FMLA: Family and Medical Leave Act-  Job protection for time out of work for up to 12 weeks (may not apply to everyone).  This is unpaid leave from work.FMLA

OSHA: Occupational Safety and Health Act- This is the entity in Virginia that regulates employers and work safety – workers’ compensation does not address this.

STD: Short Term Disability- Disability benefits paid though one’s private insurance or provided through their employer that furnishes pay for time out of work, not related to workers’ compensation injuries.  STD is typically paid for a period of 6 months but can vary depending on the individual policy.

LTD: Long Term Disability- Disability benefits paid though one’s private insurance or provided through their employer that furnishes pay for extended time out of work, not related to workers’ compensation injuries.  LTD typically kicks in after a disability has lasted for a period of 6 months but can vary depending on the individual policy.

 

If you have questions about your benefits or if you would like more information on the Virginia Workers’ Compensation system, order my book, “The Ultimate Guide to Workers’ Compensation in Virginia” by clicking this link, or call our office today (804) 755-7755.

 

~Author

Michele Lewane, Esq.

 

Workers’ Compensation Terms – Part 4 – Insurance and Voc Rehab Lingo

March 26, 2014 by · Comments Off
Filed under: Virginia workers compensation, Workers Compensation Attorney 

When you are dealing with a work injury there are also several terms that are used when you deal with the workers’ compensation insurance company or doing vocational rehab.  Read on and get familiar with the lingo because if you were injured at work, you are going to need to have a solid understanding of these terms.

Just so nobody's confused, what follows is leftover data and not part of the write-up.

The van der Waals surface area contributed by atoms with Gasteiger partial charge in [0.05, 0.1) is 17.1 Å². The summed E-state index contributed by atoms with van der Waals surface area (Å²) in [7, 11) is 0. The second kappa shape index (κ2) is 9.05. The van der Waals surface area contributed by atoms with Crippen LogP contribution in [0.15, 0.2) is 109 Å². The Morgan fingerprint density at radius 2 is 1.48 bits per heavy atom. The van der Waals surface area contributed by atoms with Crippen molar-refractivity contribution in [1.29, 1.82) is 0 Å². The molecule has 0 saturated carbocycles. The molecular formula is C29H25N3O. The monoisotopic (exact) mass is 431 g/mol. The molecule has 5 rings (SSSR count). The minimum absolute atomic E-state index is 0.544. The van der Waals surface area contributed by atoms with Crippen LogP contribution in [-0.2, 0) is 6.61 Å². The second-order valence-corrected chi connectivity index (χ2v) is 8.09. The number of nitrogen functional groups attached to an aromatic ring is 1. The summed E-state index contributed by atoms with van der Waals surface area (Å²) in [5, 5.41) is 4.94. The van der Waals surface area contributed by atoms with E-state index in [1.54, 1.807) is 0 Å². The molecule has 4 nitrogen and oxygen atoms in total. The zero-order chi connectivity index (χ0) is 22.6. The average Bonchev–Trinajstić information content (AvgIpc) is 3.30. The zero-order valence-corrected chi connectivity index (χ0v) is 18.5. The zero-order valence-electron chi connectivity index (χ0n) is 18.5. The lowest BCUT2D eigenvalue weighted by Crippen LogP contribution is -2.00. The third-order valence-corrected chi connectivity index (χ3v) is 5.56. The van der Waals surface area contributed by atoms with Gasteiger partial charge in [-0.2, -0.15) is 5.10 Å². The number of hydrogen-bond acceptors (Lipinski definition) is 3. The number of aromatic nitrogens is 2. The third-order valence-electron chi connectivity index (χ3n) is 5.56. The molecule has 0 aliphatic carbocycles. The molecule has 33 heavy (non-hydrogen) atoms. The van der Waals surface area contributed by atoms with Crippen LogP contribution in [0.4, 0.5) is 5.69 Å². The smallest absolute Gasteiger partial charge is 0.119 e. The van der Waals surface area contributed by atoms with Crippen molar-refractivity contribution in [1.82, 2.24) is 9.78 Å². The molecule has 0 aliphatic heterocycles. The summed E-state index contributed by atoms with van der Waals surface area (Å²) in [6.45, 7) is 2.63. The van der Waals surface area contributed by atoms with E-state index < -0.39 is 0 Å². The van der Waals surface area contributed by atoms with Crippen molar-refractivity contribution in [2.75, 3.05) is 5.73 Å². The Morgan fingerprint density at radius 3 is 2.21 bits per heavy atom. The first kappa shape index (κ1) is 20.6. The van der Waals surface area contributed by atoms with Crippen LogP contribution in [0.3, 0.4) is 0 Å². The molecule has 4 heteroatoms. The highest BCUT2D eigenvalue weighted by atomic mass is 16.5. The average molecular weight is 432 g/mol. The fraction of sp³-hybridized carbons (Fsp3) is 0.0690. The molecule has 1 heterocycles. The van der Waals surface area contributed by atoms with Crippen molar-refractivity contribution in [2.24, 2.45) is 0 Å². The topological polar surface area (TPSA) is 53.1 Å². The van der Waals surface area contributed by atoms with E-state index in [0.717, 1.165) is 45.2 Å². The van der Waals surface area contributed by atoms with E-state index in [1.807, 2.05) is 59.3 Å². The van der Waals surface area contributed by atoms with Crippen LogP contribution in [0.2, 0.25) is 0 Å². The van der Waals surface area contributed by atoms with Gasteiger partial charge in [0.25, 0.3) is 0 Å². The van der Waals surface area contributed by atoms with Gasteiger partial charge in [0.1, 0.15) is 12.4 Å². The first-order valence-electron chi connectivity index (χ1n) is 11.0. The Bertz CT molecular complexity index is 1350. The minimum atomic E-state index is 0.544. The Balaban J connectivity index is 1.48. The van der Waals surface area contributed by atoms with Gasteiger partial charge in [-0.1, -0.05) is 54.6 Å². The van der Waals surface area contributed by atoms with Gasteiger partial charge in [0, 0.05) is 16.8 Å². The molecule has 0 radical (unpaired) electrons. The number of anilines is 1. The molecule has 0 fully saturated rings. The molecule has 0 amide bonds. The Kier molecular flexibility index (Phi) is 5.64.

*Please remember these terms are provided to give you a clearer picture of what is going on with your workers’ comp claim, the meanings given in this context are not necessarily the legal definition nor are they the only definition of that term.

Ins. Carrier: Insurance Carrier-  The Insurance Carrier or Company that is administering and processing the claim for workers’ compensation benefits

ADJ: Adjuster – The representative who works for the insurance company and administers their policies, this is typically the person you will be dealing with regarding your claim (unless you have hired an attorney) as they are the person who has to approve or deny any medical care and/or payment for time lost from work

Marketing/Job Search: The requirement to look for light duty or modified duty work while you are under the care of a doctor who has placed limitations on your current work abilities and clearly tracking these attempts at finding suitable employment. Construction Workers on the Street. jpg

Voc. Rehab: Vocational Rehabilitation –  A program that the insurance company uses to restore the injured worker to some form of employment

Voc. Rehab CounselorVocational Rehabilitation Counselor – the person who will oversee the injured worker and assist with job searching/marketing and, in some cases, resume’ revision to assist the injured worker in finding some form of employment

Gainful Employment: Work that a person can pursue and perform for money or activities intended to provide an income to a person (however this term is very vague and can be interpreted in many ways)

 

If you have questions about your benefits or if you would like more information on the Virginia Workers’ Compensation system, order my book, “The Ultimate Guide to Workers’ Compensation in Virginia” by clicking this link, or call our office today (804) 755-7755.

 

~Author

Michele Lewane, Esq.